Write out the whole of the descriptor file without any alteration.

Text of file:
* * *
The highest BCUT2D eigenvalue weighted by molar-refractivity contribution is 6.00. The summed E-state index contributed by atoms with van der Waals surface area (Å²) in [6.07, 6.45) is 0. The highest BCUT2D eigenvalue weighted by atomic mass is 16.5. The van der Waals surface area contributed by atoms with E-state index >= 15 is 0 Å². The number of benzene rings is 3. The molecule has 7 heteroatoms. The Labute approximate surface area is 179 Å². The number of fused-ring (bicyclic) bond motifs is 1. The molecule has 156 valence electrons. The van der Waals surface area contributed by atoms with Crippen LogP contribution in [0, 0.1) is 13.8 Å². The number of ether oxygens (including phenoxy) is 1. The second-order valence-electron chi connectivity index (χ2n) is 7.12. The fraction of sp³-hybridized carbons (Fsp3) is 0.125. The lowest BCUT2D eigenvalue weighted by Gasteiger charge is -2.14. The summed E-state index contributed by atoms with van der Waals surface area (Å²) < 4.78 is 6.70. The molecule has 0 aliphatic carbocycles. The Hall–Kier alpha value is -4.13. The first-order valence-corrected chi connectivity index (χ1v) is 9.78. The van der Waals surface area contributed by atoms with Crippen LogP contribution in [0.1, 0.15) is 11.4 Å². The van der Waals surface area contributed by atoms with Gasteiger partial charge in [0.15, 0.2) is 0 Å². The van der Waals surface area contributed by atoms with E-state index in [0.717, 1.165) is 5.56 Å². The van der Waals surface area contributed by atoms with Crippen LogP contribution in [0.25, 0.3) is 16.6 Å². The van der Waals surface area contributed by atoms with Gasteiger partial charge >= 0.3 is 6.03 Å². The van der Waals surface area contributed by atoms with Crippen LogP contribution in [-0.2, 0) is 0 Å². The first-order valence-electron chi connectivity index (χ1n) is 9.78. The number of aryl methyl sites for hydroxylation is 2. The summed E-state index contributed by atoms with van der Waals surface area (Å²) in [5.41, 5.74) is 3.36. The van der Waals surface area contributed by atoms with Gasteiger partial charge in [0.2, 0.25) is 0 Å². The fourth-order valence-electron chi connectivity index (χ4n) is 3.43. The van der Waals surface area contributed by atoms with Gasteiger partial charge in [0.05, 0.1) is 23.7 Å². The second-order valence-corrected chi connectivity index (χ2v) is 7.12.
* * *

The highest BCUT2D eigenvalue weighted by molar-refractivity contribution is 6.00. The summed E-state index contributed by atoms with van der Waals surface area (Å²) in [6.07, 6.45) is 0. The highest BCUT2D eigenvalue weighted by atomic mass is 16.5. The van der Waals surface area contributed by atoms with E-state index >= 15 is 0 Å². The number of benzene rings is 3. The molecule has 7 heteroatoms. The Labute approximate surface area is 179 Å². The number of fused-ring (bicyclic) bond motifs is 1. The molecule has 156 valence electrons. The van der Waals surface area contributed by atoms with Crippen LogP contribution in [0, 0.1) is 13.8 Å². The number of ether oxygens (including phenoxy) is 1. The second-order valence-electron chi connectivity index (χ2n) is 7.12. The fraction of sp³-hybridized carbons (Fsp3) is 0.125. The lowest BCUT2D eigenvalue weighted by Gasteiger charge is -2.14. The summed E-state index contributed by atoms with van der Waals surface area (Å²) < 4.78 is 6.70. The molecule has 0 aliphatic carbocycles. The Hall–Kier alpha value is -4.13. The first-order valence-corrected chi connectivity index (χ1v) is 9.78. The van der Waals surface area contributed by atoms with Crippen LogP contribution in [0.1, 0.15) is 11.4 Å². The van der Waals surface area contributed by atoms with Gasteiger partial charge in [0.15, 0.2) is 0 Å². The van der Waals surface area contributed by atoms with E-state index in [0.717, 1.165) is 5.56 Å². The van der Waals surface area contributed by atoms with Crippen LogP contribution in [0.25, 0.3) is 16.6 Å². The van der Waals surface area contributed by atoms with Gasteiger partial charge >= 0.3 is 6.03 Å². The van der Waals surface area contributed by atoms with Crippen LogP contribution in [-0.2, 0) is 0 Å². The first-order valence-electron chi connectivity index (χ1n) is 9.78. The number of aryl methyl sites for hydroxylation is 2. The summed E-state index contributed by atoms with van der Waals surface area (Å²) in [5.41, 5.74) is 3.36. The van der Waals surface area contributed by atoms with Gasteiger partial charge in [0.2, 0.25) is 0 Å². The fourth-order valence-electron chi connectivity index (χ4n) is 3.43. The van der Waals surface area contributed by atoms with Gasteiger partial charge in [0.05, 0.1) is 23.7 Å². The second-order valence-corrected chi connectivity index (χ2v) is 7.12.